At the end of the day (cue Les Mis soundtrack), I don’t think I read this right. I certainly didn’t do myself any favours. For the most part, I read it to get through it, instead of reading it to enjoy it/appreciate it. I think I would have gotten a lot more out of it had I taken the time to slow down (yes, slown down – you heard me – I know it seems like a ridiculous thing to say considering how long it took me to read this book) and look up the historical references and figures Tolstoy took the trouble to incorporate into this book, or really relish the character development, or pull out a map and figure out where the EFF these battles took place and where the troops were moving. Any of those things would have enriched my experience tremendously, and that’s just scratching the surface of what I could have done.
The unfortunate thing, and how I really know that I cheated myself, is that when I dialed myself in and paid attention, I really enjoyed reading W&P. I found it to be interesting, and sometimes surprisingly hilarious, like when the boys tie a police officer to a bear, or when Pierre is trying to insist he’s not a Frenchman but the Frenchman insists that he is one because he’s nice and all Frenchmen are nice therefore he must be a Frenchman, or when Andrei (or Nikolai? It was a long time ago. I forget) throws his gun at an enemy soldier because he doesn’t know how to shoot it – to name a few. I also found it to be smart, and it had all kinds of tangents and rabbit holes I could get lost in. But I had a mission, dammit, and I was going to finish this book – distractions be damned! Onward, I said!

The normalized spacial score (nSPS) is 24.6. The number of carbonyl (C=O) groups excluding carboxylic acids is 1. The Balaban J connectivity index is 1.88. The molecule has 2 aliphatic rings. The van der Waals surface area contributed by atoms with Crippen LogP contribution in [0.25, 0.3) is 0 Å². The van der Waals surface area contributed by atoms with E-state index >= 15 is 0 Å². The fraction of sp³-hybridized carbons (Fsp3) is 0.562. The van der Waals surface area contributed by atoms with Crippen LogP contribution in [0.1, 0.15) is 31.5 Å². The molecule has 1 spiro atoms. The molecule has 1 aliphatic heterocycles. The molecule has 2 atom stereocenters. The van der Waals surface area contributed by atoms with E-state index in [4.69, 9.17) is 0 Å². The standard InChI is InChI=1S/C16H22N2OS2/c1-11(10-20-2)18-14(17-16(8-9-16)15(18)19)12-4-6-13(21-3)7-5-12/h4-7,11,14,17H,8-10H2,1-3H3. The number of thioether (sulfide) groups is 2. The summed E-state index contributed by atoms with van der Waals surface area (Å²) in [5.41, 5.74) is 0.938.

Readers, I think I messed this one up. Do I get a mulligan? Yes. Will I read it again one day, the right way? Maybe. I’d like to. I think what I’d really like to do is break it up in to its orginal 6 volumes and read it over the 5-year period its contemporaries got to take it in. That would give me the time I needed to do the things I really enjoy when I’m reading a book (not to mention finish my character map, which, sadly, I abandoned about 3/4 of the way through – I can’t go back now DON’T MAKE ME PLEASE).
Will I read the Second Epilogue again? No. Never. You can’t make me.
I really wish I had blogged along the way, so that I wasn’t doing one monster here-are-all-the-things-I-thought-about-this-book post, but here we are. It’s hard to know what to leave in and what to take out, so as a happy middle-ground, I thought I would provide my thoughts for you in bullet-point format.
War and Peace: Reactions and Reflections in Bullet-Point Format